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Suppression of byproduct accumulation in rechargeable aluminum–air batteries using non-oxide ceramic materials as air cathode materials

Ryohei Mori *
Fuji Pigment Co., Ltd, 2-23-2 Obana, Kawanishi city, Hyogo Prefecture 666-0015, Japan. E-mail: moriryohei@fuji-pigment.co.jp; Fax: +81-72-759-9008; Tel: +81-72-759-8501

Received 11th February 2017 , Accepted 9th May 2017

First published on 12th May 2017


To develop a high-capacity rechargeable aluminum–air battery with resistance toward the degradation induced by long-term charge–discharge electrochemical reactions, non-oxide ceramic materials, e.g., TiN, TiC, and TiB2, were used as air cathode materials with the ionic liquid 1-ethyl-3-methylimidazolium chloride as the electrolyte. These non-oxide materials served as air cathode materials, and the addition of conductive carbon to these air cathode materials enhanced electrochemical reactions. The accumulation of byproducts, e.g., Al(OH)3 and Al2O3, has been a major obstacle in obtaining a stable rechargeable aluminum–air battery for practical applications, and the use of TiC and TiN as air cathodes led to the suppression of these accumulated byproducts. When TiC was used as an air cathode material, the battery exhibited long term stability. To the best of our knowledge, this is the first report of the suppression of the accumulation of such byproducts on both the anode and the air cathode.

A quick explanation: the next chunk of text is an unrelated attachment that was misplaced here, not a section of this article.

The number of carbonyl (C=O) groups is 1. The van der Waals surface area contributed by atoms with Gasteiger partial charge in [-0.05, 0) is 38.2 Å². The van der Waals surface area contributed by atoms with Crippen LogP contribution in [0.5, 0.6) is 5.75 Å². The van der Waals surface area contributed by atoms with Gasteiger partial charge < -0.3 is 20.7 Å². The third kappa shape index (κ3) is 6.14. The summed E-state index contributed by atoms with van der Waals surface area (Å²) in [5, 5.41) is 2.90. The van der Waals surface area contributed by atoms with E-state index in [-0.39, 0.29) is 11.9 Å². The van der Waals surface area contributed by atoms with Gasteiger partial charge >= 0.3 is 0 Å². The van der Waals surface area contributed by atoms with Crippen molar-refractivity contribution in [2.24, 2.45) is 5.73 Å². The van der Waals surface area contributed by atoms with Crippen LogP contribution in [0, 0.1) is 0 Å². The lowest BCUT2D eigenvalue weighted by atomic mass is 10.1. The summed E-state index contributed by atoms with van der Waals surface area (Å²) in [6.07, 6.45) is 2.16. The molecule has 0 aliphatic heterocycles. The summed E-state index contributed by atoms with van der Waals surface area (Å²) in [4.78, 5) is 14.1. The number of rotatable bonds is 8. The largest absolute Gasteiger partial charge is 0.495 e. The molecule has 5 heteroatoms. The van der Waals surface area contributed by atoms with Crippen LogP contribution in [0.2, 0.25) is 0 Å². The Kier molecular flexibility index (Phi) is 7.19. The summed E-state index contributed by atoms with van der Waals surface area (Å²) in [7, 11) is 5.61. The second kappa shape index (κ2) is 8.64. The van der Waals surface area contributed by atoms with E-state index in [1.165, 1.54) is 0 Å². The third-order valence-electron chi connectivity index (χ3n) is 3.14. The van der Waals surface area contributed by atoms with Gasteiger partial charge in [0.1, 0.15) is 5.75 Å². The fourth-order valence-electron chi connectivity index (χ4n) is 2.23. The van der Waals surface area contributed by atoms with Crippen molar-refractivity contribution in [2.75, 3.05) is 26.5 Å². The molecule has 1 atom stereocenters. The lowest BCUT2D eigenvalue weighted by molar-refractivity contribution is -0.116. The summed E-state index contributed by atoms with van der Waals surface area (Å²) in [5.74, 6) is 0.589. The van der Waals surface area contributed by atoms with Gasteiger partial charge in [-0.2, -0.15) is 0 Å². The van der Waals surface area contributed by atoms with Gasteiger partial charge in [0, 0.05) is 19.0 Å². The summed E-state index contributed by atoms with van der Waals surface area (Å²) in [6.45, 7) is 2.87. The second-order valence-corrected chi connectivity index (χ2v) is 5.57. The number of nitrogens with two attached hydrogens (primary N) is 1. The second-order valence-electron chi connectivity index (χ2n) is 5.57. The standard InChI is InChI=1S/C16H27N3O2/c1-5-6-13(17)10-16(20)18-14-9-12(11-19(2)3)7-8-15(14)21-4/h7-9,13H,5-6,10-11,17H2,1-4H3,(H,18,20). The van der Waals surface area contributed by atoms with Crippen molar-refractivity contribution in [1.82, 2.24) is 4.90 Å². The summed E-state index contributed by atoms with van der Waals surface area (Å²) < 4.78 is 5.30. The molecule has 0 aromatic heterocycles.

Introduction

Metal–air batteries, consisting of a metal anode and an air cathode, demonstrate promise as an energy storage technology, because of their high energy density; the energy density of such batteries is greater than that of the practical rechargeable lithium ion battery used currently. Active metals such as Li, Ca, Mg, Al, Fe, and Zn can be used as anode materials.1–3 Among these metals, aluminum is the most abundant metal in the earth's crust. In addition, because of its physical and chemical properties, Al is considered to be a highly attractive source of energy as the anode in a metal–air battery. The low atomic weight (28.98 g mol−1) and trivalent oxidation state of Al yield a low gram-equivalent weight (8.99), in addition to an ultra-high specific gravimetric capacity (2.89 A h g−1). Only lithium exhibits a slightly higher electrochemical equivalent value, 3.86 A h g−1, while Al exhibits the highest theoretical specific volumetric capacity (8.04 A h cm−3).4,5 However, studies reported on Li–air batteries have been mainly focused on the use of an artificial feed of O2 to the air cathode. In addition, these batteries need to be prepared and hermetically sealed under inert gas, whereas aluminum–air batteries can be prepared and used under an ambient atmosphere.6 These advantages, as well as the cost-effectiveness of aluminum, increase its appeal for use as an anode material in such battery systems.